The Hike to Everest Base Camp
We left Kathmandu 2 days ago. We flew on a 2-propeller plane from Kathmandu to Lukla. Apparently this is rated the most dangerous airport in the world. Why? Well, on landing in Lukla the runway is slanted up to slow the plane. Furthermore the airstrip is extremely short and located on the side of a mountain. Apparently on take off from Lukla the plane goes off the edge of the airstrip, free falls for a moment and then starts to rise. We can’t wait.
The hiking started right away. The first day we covered 15km and dropped down into a valley and then rose right back up. We hiked for approximately 4 hours with no vertical gain to show for it. We did however accomplish ~3500 feet of elevation gain, if we just count the up hills.
It was an incredible hike. Aadam, naturally led the pack – that kid is in incredible shape! I did not hear a single word of complaint from him. We spent the night at a rustic lodge. Our room was the equivalent of a garden shed. No heating, minimal lighting, basic bathroom, etc. That being said by local standards it was quite luxurious.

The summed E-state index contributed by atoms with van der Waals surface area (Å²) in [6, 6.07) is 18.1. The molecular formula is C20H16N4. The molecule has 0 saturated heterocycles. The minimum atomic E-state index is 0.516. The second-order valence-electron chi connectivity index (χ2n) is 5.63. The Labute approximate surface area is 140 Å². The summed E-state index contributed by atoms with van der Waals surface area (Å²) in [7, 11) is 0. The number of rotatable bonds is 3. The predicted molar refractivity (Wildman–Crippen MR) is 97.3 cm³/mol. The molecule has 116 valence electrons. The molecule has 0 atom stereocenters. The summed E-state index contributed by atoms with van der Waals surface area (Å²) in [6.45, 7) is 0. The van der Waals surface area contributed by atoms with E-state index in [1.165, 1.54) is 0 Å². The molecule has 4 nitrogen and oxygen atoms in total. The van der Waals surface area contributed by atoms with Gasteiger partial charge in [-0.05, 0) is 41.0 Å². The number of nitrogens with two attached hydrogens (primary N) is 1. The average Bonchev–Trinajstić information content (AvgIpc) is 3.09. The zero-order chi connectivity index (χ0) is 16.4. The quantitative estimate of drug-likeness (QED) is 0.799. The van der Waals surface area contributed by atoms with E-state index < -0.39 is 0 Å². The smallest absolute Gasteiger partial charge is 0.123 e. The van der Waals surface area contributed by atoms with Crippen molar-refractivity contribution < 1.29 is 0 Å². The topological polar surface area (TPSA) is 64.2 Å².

The following morning we set off again for a 3 hour hike. This time we only covered 3.7 km, but it was all uphill. We travelled almost 3000 feet vertically up. Again Aadam and Seth (Sanjay’s son) led the pack.
So what did we see – lots of Sherpa people and culture, beautiful mountain ranges, lots of yaks and horses, Sherpa porters carrying incredible amounts of weight up and down the mountains, and unfortunately lots of pollution. There is a fair amount of litter on the trails. I have made a mental note that on our descent we should devise a garbage pick up devise, attach a garbage bag to our packs, and get to work. We have heard so often of how energetic we will feel on the descent- lets put some of that energy to good use.
The boys are sleeping right now – a quick nap before dinner and a presentation by David Breashears. He will be speaking of his expeditions to Everest, but also about the 16 Sherpa who died on the mountain this year. David has been engaged by the Sherpa to negotiate with the foreign expedition teams as to how to proceed. David is highly respected in these parts. David has generously agreed to provide Aadam with an internview about the Sherpa that Aadam will bring to share with his class. (I have to admit, I am so proud of Aadam for sitting down at the end of a tough day of hiking and doing his work each day). He also is actively soliciting opportunities to learn about the Sherpa.
I am continually amazed by what Aadam is capable of. He is incredible!